The threat of a teachers strike in Saint Paul beginning March 10 has shined a glaring light on an emerging crisis in schools both here and nationwide — untreated childhood mental illness.
The Saint Paul union says student mental health concerns are so urgent that they’re willing to walk out to push for more resources, citing the need for better support and unmanageable workloads that contribute to teacher burnout.
“Our students are coming to school with more and more trauma,” said Nick Faber, president of the Saint Paul Federation of Teachers, the union that represents more than 3,600 teachers and staff. “These are brilliant students that should be doing exceptionally well, and we need the supports to bring that brilliance out.”
But however pressing the need, Saint Paul Public Schools does not have the resources to meet it, district officials say.
Placing one counselor, psychologist, nurse and social worker in each building as the union proposes would would cost $27 million, according to the district, a difficult ask for a system that could already face a shortfall of nearly $10 million next school year.
Enrollment has declined by 2,000 students since the 2015-16 school year, and the district should get more money from the state, Superintendent Joe Gothard said in a statement. The district has offered pay increases in the new contract and to spend an additional $1 million for student support positions like nurses, counselors and social workers, he said.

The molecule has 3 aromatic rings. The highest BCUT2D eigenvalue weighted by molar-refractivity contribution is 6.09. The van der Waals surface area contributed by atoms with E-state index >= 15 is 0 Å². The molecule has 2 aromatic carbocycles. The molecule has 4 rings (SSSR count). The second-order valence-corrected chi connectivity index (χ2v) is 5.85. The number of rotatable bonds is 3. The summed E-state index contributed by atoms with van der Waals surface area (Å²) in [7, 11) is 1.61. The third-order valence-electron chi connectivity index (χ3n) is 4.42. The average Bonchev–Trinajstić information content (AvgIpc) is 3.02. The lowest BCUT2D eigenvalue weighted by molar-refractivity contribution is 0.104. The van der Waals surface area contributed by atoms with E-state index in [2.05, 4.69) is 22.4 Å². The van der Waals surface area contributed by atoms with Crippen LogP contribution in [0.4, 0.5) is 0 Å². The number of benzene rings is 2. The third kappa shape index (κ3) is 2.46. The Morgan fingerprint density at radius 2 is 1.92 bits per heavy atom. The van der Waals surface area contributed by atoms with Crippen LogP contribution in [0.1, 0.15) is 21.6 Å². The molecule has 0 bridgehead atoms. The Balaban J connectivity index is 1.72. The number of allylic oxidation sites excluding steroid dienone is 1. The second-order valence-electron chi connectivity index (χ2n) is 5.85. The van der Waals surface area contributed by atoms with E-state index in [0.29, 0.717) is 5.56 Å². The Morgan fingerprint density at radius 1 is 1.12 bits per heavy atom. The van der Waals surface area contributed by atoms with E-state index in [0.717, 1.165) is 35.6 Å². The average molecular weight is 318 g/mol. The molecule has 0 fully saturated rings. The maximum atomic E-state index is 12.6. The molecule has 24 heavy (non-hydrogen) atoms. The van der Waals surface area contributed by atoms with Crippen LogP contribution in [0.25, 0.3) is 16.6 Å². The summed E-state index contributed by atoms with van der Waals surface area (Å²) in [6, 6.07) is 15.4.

Saint Paul Public Schools declined an interview request, citing ongoing negotiations.
The teachers’ concerns are backed by data. In a statewide 2019 survey, 23% of students reported long-term mental health, behavioral or emotional problems, up from 18% in 2016. Nearly one in 10 students in 11th grade reported that they had attempted suicide.
An analysis of school staff data shows the district’s behavioral health staffing levels don’t meet recommendations set by professional groups, which experts say can vary, depending on student need. Saint Paul is better off than many of the state’s largest school districts amid a nationwide shortage of mental health professionals.
Parent and education advocate Susan Montgomery said she struggled to find proper mental health care for her son in the five Minnesota school districts he has attended — including the three years he spent in Saint Paul.